After having been in the dumps for far too long, we are seeing a long overdue surge in worker productivity. Nonfarm productivity rose by a sharp 3.1% on an annualized basis during the third quarter. Even the dismal −0.6% reading for productivity in the second quarter was revised to just −0.2%.
Bloomberg had the consensus estimate calling for a 2.2% rise in the third quarter, but the Econoday range was set at 1.6% to 2.8% for the third quarter. This means that the productivity report was better than every single economist had predicted.
Prior to the third quarter ramp up, productivity had witnessed three consecutive quarters of declining productivity, which was one of the worst streaks seen in many years. From the third quarter of 2015 to the third quarter of 2016, productivity was unchanged.
Unit labor costs had been rising handily as well, a function of wage inflation and the cost of benefits, but that mellowed during the third quarter and was revised lower in the second quarter. Unit labor costs rose just 0.3% in the third quarter, more than a point lower than the Bloomberg consensus estimate of 1.4%. This 0.3% gain in labor costs was also under all expectations as the Econoday range called for a gain of 0.7% on the lower bar to a gain of 1.5% on the high bar. Second-quarter unit labor costs were revised to a gain of 3.9% from the prior 4.3% reading, still very robust.
The driving force for third-quarter productivity was a surge in output coupled by the lower labor cost gain. Productivity gains more than doubled to 3.4%. Before thinking this was just lower wages, there was a drop in the hours worked component growth, falling to a gain of just 0.3% from a 1.7% gain in the second quarter.
Some of this report will confirm last week’s higher reading on gross domestic product (GDP), and it is still, all in all, positive for the jobs market. It might not be as robust from the labor stance, but it is still an improvement nonetheless.
According to the Bureau of Labor Statistics (BLS), labor productivity is effectively the rate of output per hour worked. It is calculated by dividing an index of real output by an index of hours worked of all persons, including employees, proprietors and unpaid family workers. The BLS calculates unit labor costs as the ratio of hourly compensation to labor productivity. Increases in hourly compensation tend to increase unit labor costs, and increases in output per hour tend to reduce them.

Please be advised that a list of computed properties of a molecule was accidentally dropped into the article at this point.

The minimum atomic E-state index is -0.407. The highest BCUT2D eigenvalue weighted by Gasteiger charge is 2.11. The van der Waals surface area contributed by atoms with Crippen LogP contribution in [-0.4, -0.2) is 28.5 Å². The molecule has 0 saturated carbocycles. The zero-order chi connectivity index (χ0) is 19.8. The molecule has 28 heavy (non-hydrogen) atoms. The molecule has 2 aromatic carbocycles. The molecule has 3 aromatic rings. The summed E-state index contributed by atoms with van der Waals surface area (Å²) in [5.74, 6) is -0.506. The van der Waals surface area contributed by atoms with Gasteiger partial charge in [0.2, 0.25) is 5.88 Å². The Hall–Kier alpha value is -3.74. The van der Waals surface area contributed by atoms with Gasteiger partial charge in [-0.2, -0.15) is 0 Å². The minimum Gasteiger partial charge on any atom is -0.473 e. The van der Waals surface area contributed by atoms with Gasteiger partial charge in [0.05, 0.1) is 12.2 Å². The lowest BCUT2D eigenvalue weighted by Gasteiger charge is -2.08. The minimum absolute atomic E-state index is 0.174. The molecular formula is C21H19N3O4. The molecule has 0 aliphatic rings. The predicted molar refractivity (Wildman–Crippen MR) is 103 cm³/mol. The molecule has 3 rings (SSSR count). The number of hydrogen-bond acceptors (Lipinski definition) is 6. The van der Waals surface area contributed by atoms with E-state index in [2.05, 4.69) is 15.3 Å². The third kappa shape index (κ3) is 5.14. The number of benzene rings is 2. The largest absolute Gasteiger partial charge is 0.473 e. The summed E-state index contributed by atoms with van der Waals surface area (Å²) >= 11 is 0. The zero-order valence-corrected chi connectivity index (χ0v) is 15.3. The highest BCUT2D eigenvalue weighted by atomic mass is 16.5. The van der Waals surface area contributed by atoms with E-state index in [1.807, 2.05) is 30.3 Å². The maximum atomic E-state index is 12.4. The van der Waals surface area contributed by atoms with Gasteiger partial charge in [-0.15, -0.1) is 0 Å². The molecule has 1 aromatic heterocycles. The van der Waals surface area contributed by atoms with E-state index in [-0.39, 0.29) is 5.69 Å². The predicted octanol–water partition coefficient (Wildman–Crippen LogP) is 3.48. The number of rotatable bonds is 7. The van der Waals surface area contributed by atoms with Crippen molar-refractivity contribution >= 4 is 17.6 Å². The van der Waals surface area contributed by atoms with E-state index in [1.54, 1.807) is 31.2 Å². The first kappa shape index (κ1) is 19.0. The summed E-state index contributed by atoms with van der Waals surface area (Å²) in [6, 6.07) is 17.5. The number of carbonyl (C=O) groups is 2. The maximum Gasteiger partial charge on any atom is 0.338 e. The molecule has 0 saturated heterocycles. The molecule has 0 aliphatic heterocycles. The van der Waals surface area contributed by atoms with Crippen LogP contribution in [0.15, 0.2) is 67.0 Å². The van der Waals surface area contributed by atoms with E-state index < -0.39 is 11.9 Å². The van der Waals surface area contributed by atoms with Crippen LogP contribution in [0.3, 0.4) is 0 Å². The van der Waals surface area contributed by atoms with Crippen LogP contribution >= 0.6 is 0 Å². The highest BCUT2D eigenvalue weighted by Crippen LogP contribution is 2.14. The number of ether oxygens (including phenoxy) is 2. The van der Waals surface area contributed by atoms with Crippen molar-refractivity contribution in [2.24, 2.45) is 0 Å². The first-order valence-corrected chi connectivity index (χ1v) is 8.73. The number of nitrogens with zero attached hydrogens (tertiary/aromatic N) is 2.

The BLS showed the following add-on data for the productivity and labor costs report:
- Manufacturing sector labor productivity increased 1.0 percent in the third quarter of 2016, as output and hours worked increased 1.1 percent and 0.1 percent, respectively.
- Output per hour increased 2.5 percent in the durable goods manufacturing sector, the combined effect of a 1.9-percent increase in output and a 0.6-percent decline in hours worked.
- Productivity decreased 1.1 percent in the nondurable goods sector in the third quarter of 2016, following a 4.6-percent second-quarter decrease.
- Over the last four quarters, manufacturing sector productivity increased 0.2 percent, as output was unchanged and hours worked declined 0.1 percent.
- Unit labor costs in manufacturing increased 2.2 percent in the third quarter of 2016 and rose 2.9 percent from the same quarter a year ago.
- Hourly compensation increased 3.2 percent in the third quarter of 2016.